Balancing Sports and School

Balancing Sports and School

Games are important no matter which sport you compete in, but school and academic success play a factor too. Most athletic directors and college coaches strive to prioritize both the sports and life success of athletes, trying to balance managing a winning sports franchise with a successful student body.

Schools want people to be better athletes when they graduate, but they also want their students to become better people who are well-prepared for the careers of their choosing—whether inside or outside sports.

NCAA Eligibility Center

To go through the process of enrolling in a Division I or Division II school to play sports, you have to register with the NCAA eligibility center. You can create a certification account online, where the simple system guides you through the process.

You can then select the schools you want to compete at, make official visits, and take your time choosing the right school for you.

Once your choice has been made, you can sign a letter of intent that takes you to the school of your choosing. If you’re going to play DIII college sports, you can create a free profile, but the registration process is entirely different.

To apply and get certified with the NCAA, it’s helpful to have the following information:

  • A valid email address that you have access to and will stay connected with (maybe don't use that burner account you set up for Club Penguin back in middle school).
  • Personal information, including your full name, birthday, and contact information.
  • Education history, including the schools that you’ve attended and any transcripts.
  • A history of the sports that you’ve played, the expenses, and the awards. This is necessary to certify that you are truly an amateur instead of a pro and are therefore eligible to play NCAA sports.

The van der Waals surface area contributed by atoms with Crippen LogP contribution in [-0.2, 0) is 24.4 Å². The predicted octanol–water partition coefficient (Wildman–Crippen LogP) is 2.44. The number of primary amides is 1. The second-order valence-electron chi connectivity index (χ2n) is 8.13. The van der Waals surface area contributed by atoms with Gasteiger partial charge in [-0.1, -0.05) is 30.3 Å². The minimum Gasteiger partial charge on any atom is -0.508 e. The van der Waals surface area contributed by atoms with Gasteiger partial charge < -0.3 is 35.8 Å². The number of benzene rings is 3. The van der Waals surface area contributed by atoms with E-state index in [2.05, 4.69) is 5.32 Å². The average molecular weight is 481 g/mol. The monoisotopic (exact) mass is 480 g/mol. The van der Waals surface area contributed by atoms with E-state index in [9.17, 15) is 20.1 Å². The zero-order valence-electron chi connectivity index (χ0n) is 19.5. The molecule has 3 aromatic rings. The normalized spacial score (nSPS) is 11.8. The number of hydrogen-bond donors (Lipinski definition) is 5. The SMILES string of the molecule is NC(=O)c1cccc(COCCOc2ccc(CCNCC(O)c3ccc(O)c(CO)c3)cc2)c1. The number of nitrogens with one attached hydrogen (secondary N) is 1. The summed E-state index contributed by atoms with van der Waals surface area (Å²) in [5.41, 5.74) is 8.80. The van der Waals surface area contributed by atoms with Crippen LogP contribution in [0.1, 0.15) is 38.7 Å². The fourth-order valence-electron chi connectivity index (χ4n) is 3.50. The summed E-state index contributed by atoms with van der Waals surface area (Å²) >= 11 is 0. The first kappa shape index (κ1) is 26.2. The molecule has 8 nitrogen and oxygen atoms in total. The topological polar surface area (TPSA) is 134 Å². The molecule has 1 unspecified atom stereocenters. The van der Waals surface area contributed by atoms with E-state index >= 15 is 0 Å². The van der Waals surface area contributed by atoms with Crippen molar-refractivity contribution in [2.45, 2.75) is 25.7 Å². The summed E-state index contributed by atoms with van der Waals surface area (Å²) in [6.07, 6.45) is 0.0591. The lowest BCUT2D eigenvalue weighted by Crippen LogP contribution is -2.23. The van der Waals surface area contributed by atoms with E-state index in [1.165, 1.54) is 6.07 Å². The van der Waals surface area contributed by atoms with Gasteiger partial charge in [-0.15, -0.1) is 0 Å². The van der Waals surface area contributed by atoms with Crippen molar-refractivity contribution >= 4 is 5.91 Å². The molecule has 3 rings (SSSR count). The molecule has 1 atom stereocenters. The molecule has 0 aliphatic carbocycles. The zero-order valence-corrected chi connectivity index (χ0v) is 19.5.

• A non-refundable registration fee.

NCAA Core Principles And Rules

There's no doubt that enrolling in Division I or Division II school is a big decision. And while the experience of college sports can be incredibly life-changing for individual student-athletes and genuinely beneficial for schools, the NCAA also has a ton of rules for colleges and universities that are competing at such a high level.

What Are the NCAA's Core Principles?

There are 16 core principles that the NCAA lays out for the ways that schools are supposed to participate in the NCAA. These are intended to ensure that NCAA competition is fair, amateur, and in keeping with federal legislation governing collegiate sports.

Many of these rules fall under the category of student well-being, extending the experience of enrolling in Division I or Division II school far beyond simple athletics. Student well-being ensures that student-athletes get a great overall education experience.

The NCAA's list of core principles also values cultural diversity and gender equity and features regulations regarding the overall health and safety of the students. The principles lay out some ground rules for fairness and openness while also detailing the rules governing the student-coach relationship, as well as the level of involvement that young athletes are expected to have. 

The NCAA rules about gender equity and gender bias stipulate that schools have to comply with federal and state legislation. Additionally, there are rules for encouraging sportsmanship and ethical conduct, plus rules for sound academic standards.

A school also has rules surrounding recruiting and financial aid—there are ways that you can fairly compensate players and ways that you cannot. And then there are rules on practices, playing, and postseason competitions.

Why Are the Core Principles So Important?

Bylaw 2.14 states that the requirements for participation that are placed on college athletes will minimize interference with the opportunities for getting an education that is roughly consistent with what the general student body receives.

This is critical because it means that sports can’t interfere with the general ability to obtain the education that everyone else at the school is getting. Ultimately, this rule extends the importance of college sports into education and goes far beyond sports fields and courts.

As a student, it’s important to understand the rules and regulations so that you know approximately what it will be like as a student-athlete.


Final Thoughts

Being a student-athlete is about a lot more than just trying to make the game-winning touchdown in a bowl game or having a few seconds to make a play in the first round of March Madness. The student-athlete world is a whole life, one that you can get ready for by keeping the above information and tips in mind.